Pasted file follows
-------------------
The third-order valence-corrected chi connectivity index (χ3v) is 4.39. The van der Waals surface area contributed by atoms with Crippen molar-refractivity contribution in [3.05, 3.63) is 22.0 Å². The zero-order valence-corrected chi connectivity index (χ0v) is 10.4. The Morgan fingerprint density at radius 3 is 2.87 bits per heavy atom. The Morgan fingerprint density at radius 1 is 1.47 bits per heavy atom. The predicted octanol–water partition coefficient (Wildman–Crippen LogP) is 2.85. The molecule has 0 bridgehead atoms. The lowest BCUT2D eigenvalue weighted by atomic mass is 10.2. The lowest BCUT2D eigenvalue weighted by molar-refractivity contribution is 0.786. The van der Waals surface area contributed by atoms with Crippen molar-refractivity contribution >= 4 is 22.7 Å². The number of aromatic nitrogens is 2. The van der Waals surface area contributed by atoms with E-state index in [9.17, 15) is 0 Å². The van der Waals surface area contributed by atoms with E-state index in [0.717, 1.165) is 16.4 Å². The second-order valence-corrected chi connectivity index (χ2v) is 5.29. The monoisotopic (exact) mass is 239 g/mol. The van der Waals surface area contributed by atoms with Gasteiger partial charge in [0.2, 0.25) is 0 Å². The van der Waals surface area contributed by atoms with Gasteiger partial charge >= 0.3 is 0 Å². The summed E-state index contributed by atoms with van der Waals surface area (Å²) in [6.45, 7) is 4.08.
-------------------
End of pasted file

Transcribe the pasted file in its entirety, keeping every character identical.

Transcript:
The third-order valence-corrected chi connectivity index (χ3v) is 4.39. The van der Waals surface area contributed by atoms with Crippen molar-refractivity contribution in [3.05, 3.63) is 22.0 Å². The zero-order valence-corrected chi connectivity index (χ0v) is 10.4. The Morgan fingerprint density at radius 3 is 2.87 bits per heavy atom. The Morgan fingerprint density at radius 1 is 1.47 bits per heavy atom. The predicted octanol–water partition coefficient (Wildman–Crippen LogP) is 2.85. The molecule has 0 bridgehead atoms. The lowest BCUT2D eigenvalue weighted by atomic mass is 10.2. The lowest BCUT2D eigenvalue weighted by molar-refractivity contribution is 0.786. The van der Waals surface area contributed by atoms with Crippen molar-refractivity contribution >= 4 is 22.7 Å². The number of aromatic nitrogens is 2. The van der Waals surface area contributed by atoms with E-state index in [9.17, 15) is 0 Å². The van der Waals surface area contributed by atoms with E-state index in [0.717, 1.165) is 16.4 Å². The second-order valence-corrected chi connectivity index (χ2v) is 5.29. The monoisotopic (exact) mass is 239 g/mol. The van der Waals surface area contributed by atoms with Gasteiger partial charge in [0.2, 0.25) is 0 Å². The van der Waals surface area contributed by atoms with Gasteiger partial charge >= 0.3 is 0 Å². The summed E-state index contributed by atoms with van der Waals surface area (Å²) in [6.45, 7) is 4.08.